There are two ways to design a system in terms of frequency of blockspace use, constant or variable frequency. Obviously, in a constant frequency system any time the system performs an action and progresses in some way, blockspace must be used to progress the system forward. In a variable frequency system state can progress, or an action can be taken, without needing to consume blockspace in order to process that.

Both of these types of systems interact with the blockspace market, and each other, in different ways.

Constant frequency systems are predictable and easily analyzable in terms of blockspace use depending on the volume or use of the system itself. The engineering focus of such a system is on minimizing the on-chain footprint, as the frequency with which it will need to use blockspace is predictable and deterministic based on the level of use, i.e. not fundamentally changeable.

Variable frequency systems are not predictable, and are much harder to analyze in terms of blockspace use. The focus of the system isn’t only on minimizing its on-chain footprint, it is also balancing the incentives of the system. Variable frequency systems are generally variable because the need for blockspace arises from users of the system being non-cooperative with each other. This is the source of unpredictability, and why engineering focuses on incentive balancing to ensure cooperation.

Time Sensitivity

How time sensitive is a system’s requirement to utilize blockspace? When a system update or action needs to be performed, does it need to be performed immediately, or can it wait? Is it a response to some other action, or just an update that has to eventually happen but has no solid deadline?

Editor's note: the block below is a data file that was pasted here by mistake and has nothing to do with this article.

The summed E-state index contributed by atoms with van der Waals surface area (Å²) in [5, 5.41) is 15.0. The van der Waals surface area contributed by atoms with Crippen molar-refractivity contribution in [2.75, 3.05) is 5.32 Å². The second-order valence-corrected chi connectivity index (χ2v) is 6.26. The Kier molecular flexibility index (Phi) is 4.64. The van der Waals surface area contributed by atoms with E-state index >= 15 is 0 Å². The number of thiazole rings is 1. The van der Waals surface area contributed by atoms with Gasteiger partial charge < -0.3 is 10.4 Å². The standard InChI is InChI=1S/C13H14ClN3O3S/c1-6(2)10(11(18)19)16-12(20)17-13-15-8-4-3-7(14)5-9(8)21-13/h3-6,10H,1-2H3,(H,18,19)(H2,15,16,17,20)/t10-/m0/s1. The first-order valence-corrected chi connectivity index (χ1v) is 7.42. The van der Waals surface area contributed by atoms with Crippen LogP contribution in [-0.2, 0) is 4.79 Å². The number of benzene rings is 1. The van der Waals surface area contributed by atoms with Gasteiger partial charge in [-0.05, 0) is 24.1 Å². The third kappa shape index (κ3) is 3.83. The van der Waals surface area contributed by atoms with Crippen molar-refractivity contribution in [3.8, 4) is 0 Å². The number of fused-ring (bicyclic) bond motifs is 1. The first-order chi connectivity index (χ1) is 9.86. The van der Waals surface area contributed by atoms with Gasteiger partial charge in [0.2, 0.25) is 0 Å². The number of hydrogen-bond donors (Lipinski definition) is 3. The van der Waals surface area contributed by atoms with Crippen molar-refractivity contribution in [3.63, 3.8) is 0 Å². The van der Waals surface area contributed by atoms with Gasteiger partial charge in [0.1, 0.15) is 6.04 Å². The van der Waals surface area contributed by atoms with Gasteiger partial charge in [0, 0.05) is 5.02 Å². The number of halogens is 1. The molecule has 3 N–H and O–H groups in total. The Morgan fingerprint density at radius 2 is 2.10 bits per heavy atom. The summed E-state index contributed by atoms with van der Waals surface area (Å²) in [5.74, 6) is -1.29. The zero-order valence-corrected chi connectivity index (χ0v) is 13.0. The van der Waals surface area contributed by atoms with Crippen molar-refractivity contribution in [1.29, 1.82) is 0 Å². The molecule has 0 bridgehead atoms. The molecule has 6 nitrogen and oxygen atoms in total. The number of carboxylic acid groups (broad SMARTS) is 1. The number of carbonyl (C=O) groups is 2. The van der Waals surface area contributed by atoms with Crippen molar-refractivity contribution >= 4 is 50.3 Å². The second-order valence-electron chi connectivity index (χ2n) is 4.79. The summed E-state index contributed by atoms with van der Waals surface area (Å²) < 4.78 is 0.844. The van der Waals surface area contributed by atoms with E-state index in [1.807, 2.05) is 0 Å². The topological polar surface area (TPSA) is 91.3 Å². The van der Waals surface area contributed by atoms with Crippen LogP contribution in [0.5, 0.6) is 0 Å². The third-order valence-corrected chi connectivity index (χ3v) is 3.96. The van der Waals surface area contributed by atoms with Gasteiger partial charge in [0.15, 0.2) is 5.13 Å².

Constant frequency systems should generally have no real time sensitivity other than the need to shift a system state change from unconfirmed to confirmed. Some specific instances of state progression might have some time sensitivity component, but overall the system will either progress state or not.

Variable frequency systems generally have a need for blockspace because a cache of off-chain state progressions is being disputed on-chain. This involves a time sensitivity because the use of blockspace is not a matter of retaining the current state or progressing it, it is a challenge during which it is possible for an entirely incorrect state to resolve on-chain.

These are two very different dynamics in terms of time sensitivity, and because of that price sensitivity, when systems require blockspace. Systems that are less time sensitive can be more price insensitive because they can simply wait longer to confirm some operation on-chain. Conversely, more time sensitive systems are more price sensitive, because they must pay whatever the current market rate is to confirm quickly in order to ensure proper state progression.

Interacting Systems

Both constant and variable systems need to interact with each other, or rather the externalities each creates for everyone, when they interact with the blockchain. Each of them is a very different kind of beast. Constant frequency systems are giant lumbering creatures, not very adaptable or dynamic. They must always use blockspace when the system progresses. Variable frequency systems are much more nimble and flexible, and capable of dynamism in operation. They can find inventive ways in terms of design or incentives to avoid having to consume blockspace.